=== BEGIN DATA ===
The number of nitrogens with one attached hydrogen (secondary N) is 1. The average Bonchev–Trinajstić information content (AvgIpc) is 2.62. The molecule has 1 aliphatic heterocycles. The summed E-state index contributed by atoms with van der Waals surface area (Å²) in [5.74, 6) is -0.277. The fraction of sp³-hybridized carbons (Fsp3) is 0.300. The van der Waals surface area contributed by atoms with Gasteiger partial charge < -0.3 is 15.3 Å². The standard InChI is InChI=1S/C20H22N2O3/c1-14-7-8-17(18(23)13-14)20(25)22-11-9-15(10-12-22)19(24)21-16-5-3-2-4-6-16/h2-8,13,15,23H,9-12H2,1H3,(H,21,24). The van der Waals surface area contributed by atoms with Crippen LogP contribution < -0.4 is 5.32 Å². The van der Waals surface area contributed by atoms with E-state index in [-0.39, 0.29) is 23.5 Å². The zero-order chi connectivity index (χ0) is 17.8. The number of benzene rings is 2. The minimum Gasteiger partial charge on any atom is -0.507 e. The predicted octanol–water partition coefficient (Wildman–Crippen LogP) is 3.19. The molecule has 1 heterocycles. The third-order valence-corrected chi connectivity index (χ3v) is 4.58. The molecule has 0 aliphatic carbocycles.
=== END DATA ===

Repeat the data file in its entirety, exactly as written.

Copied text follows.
The number of nitrogens with one attached hydrogen (secondary N) is 1. The average Bonchev–Trinajstić information content (AvgIpc) is 2.62. The molecule has 1 aliphatic heterocycles. The summed E-state index contributed by atoms with van der Waals surface area (Å²) in [5.74, 6) is -0.277. The fraction of sp³-hybridized carbons (Fsp3) is 0.300. The van der Waals surface area contributed by atoms with Gasteiger partial charge < -0.3 is 15.3 Å². The standard InChI is InChI=1S/C20H22N2O3/c1-14-7-8-17(18(23)13-14)20(25)22-11-9-15(10-12-22)19(24)21-16-5-3-2-4-6-16/h2-8,13,15,23H,9-12H2,1H3,(H,21,24). The van der Waals surface area contributed by atoms with Crippen LogP contribution < -0.4 is 5.32 Å². The van der Waals surface area contributed by atoms with E-state index in [-0.39, 0.29) is 23.5 Å². The zero-order chi connectivity index (χ0) is 17.8. The number of benzene rings is 2. The minimum Gasteiger partial charge on any atom is -0.507 e. The predicted octanol–water partition coefficient (Wildman–Crippen LogP) is 3.19. The molecule has 1 heterocycles. The third-order valence-corrected chi connectivity index (χ3v) is 4.58. The molecule has 0 aliphatic carbocycles.